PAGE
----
Stimmel wins third Spring Stroke Play Championship
By Mike Dudurich • June 29, 2020
Mike is a freelance writer and host of The Golf Show on 93.7 The Fan Saturday mornings from 7-8 AM. Follow Mike on Twitter @MikeDudurich.
EXPORT – Over the course of a career that has seen victories, defeats and everything in between, Rick Stimmel has seen it all. He played in the U.S. Open at Pebble Beach, he’s overpowered golf courses with his prodigious length and has suffered gut-wrenching losses.
But after he won the West Penn Golf Association’s 27th Spring Stroke Play Championship Monday at Westmoreland Country Club, the 52-year-old found himself involved in an interesting conversation.
As the scoreboard filled in behind Stimmel’s four-under par 67, none of the names of his longtime competitors were immediately seen.
A shot behind were Kyle Grube of Indiana Country Club and Shane Kelly of Wildwood Golf Club at 3-under par and Shawn Edgar of Valley Brook Country Club finished with a 70.
Those were the only players under par in the field of 44 and it wasn’t until a T-8 until one of Stimmel’s contemporaries was found, Nathan Smith.
“It really has been amazing to see what’s happened over time,” Stimmel, of Diamond Run Golf Club, said. “I used to hit the ball a long way, I was the guy out front. But I’ve played with some of these kids and they’ve been 30-40 past me. It’s remarkable actually.”
Stimmel had a four-birdie, no bogey round, making a two-putt birdie on the first hole and then posted birdies on 10, 11 and 14.
“I’ve been playing well lately and my game started coming around over the weekend,” he said. “I started making those 4-6 foot putts that mean something. This is a good tournament to win.”
His two previous victories in the Spring Stroke Play came at the Field Club and Mystic Rock at Nemacolin Woodlands Resort.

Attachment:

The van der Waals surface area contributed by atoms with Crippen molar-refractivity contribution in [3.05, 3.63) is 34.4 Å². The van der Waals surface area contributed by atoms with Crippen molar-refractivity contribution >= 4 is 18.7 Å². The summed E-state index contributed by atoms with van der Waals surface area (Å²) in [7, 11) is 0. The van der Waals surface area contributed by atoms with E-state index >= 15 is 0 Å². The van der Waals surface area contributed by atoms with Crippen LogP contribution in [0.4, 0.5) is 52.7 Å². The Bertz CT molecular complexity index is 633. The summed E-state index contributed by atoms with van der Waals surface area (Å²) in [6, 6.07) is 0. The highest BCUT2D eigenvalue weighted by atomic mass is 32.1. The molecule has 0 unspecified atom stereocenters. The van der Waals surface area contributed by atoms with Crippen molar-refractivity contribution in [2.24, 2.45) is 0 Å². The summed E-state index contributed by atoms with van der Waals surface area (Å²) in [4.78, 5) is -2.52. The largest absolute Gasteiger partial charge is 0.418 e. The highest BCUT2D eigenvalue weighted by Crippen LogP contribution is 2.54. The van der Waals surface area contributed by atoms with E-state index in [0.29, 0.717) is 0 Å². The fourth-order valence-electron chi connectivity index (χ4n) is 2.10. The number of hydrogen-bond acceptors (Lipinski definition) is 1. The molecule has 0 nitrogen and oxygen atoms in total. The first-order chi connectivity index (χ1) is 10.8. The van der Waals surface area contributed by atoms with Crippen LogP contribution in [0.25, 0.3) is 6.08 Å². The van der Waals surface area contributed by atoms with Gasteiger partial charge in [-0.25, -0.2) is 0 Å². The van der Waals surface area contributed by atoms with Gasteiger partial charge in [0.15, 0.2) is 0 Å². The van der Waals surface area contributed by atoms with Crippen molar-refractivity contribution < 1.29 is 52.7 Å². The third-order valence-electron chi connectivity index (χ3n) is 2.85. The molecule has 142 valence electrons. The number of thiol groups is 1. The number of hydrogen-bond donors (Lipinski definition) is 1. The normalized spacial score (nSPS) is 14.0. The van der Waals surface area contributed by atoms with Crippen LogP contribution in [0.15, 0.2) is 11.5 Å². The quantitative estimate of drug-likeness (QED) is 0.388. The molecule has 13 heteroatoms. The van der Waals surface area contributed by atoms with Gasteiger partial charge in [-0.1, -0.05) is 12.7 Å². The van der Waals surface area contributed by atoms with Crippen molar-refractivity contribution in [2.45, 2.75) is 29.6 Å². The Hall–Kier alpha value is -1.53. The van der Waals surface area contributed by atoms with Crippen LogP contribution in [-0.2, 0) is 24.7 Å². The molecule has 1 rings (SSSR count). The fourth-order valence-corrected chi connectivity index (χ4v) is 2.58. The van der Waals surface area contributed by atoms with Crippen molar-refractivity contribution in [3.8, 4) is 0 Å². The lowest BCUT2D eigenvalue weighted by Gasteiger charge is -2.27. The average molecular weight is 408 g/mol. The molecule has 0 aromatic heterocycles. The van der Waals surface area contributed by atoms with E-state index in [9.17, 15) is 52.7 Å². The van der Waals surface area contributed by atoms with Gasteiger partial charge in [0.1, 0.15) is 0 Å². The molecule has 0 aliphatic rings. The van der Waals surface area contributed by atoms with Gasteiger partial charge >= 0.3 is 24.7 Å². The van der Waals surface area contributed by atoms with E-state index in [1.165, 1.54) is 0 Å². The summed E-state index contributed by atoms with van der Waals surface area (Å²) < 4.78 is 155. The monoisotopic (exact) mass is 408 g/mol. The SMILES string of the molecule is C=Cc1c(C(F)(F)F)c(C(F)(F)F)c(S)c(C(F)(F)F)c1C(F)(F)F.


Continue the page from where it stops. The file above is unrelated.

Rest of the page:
Grube had his chances to catch Stimmel, but pointed to a pair of bogeys he made from inside 100 yards to the green.
“Yeah, I left a couple out there,” he said. “But I hit 15 greens and played pretty well.”
Grube finished his four years at Robert Morris University this spring but when the NCAA offered another year of eligibility to athletes of spring sports cancelled by COVID-19 he decided to go back for another season.
“I’m kind of on a streak,” Grube laughed. “I’ve been second in my last three events. I want to see what I can do with that streak.”
Smith, while not pleased with his game, said the resurgence of the young amateurs has been very obvious.
“The game is exploding with Palmer Jackson, Conner Schmidt and that whole group,” Smith, a six-time champion in the event, said. “There are 10 or 15 more who are right there, too. It’s really changed the game a lot, changed the way it’s played. It’s been interesting to watch.”
Sean Knapp, a three-time winner, said you don’t have to a do a whole lot of research to discover how the youngsters are changing the game.
“They are taking over the game with the distance they possess,” Knapp said. “It’s a different game they play and they’re good kids.”
Next up on the WPGA schedule is the 120th Amateur Championship July 6-7 at Allegheny Country Club.
About the WPGA
Founded in 1899, the Western Pennsylvania Golf Association is the steward of amateur golf in the region. Started by five Member Clubs, the association now has nearly 200 Member Clubs and 33,000 members. The WPGA conducts 14 individual competitions and 10 team events, and administers the WPGA Scholarship Fund.